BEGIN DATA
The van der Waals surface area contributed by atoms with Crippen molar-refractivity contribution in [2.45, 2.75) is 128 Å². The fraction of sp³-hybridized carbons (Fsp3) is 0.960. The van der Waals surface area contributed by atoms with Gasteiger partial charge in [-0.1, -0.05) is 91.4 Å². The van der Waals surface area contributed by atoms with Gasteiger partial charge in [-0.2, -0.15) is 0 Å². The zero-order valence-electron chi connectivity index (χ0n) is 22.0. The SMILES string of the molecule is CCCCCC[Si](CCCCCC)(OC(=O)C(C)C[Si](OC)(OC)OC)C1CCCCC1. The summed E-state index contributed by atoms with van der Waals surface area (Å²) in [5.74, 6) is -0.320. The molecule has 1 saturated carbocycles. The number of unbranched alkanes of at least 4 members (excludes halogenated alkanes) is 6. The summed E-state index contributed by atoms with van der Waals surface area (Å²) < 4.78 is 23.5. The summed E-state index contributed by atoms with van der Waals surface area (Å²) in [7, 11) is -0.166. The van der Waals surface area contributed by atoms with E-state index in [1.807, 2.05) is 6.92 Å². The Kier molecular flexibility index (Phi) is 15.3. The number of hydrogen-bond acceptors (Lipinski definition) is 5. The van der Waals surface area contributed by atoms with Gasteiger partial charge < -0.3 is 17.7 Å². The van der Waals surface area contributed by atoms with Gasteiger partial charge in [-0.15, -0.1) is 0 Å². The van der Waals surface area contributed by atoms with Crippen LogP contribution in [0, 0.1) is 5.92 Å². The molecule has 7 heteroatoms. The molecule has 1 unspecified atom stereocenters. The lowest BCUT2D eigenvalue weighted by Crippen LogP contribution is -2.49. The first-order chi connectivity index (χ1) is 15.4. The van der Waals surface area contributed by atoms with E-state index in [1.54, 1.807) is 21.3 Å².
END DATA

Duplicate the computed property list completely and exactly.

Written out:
The van der Waals surface area contributed by atoms with Crippen molar-refractivity contribution in [2.45, 2.75) is 128 Å². The fraction of sp³-hybridized carbons (Fsp3) is 0.960. The van der Waals surface area contributed by atoms with Gasteiger partial charge in [-0.1, -0.05) is 91.4 Å². The van der Waals surface area contributed by atoms with Gasteiger partial charge in [-0.2, -0.15) is 0 Å². The zero-order valence-electron chi connectivity index (χ0n) is 22.0. The SMILES string of the molecule is CCCCCC[Si](CCCCCC)(OC(=O)C(C)C[Si](OC)(OC)OC)C1CCCCC1. The summed E-state index contributed by atoms with van der Waals surface area (Å²) in [5.74, 6) is -0.320. The molecule has 1 saturated carbocycles. The number of unbranched alkanes of at least 4 members (excludes halogenated alkanes) is 6. The summed E-state index contributed by atoms with van der Waals surface area (Å²) < 4.78 is 23.5. The summed E-state index contributed by atoms with van der Waals surface area (Å²) in [7, 11) is -0.166. The van der Waals surface area contributed by atoms with E-state index in [1.807, 2.05) is 6.92 Å². The Kier molecular flexibility index (Phi) is 15.3. The number of hydrogen-bond acceptors (Lipinski definition) is 5. The van der Waals surface area contributed by atoms with Gasteiger partial charge < -0.3 is 17.7 Å². The van der Waals surface area contributed by atoms with Gasteiger partial charge in [-0.15, -0.1) is 0 Å². The van der Waals surface area contributed by atoms with Crippen LogP contribution in [0, 0.1) is 5.92 Å². The molecule has 7 heteroatoms. The molecule has 1 unspecified atom stereocenters. The lowest BCUT2D eigenvalue weighted by Crippen LogP contribution is -2.49. The first-order chi connectivity index (χ1) is 15.4. The van der Waals surface area contributed by atoms with E-state index in [1.54, 1.807) is 21.3 Å².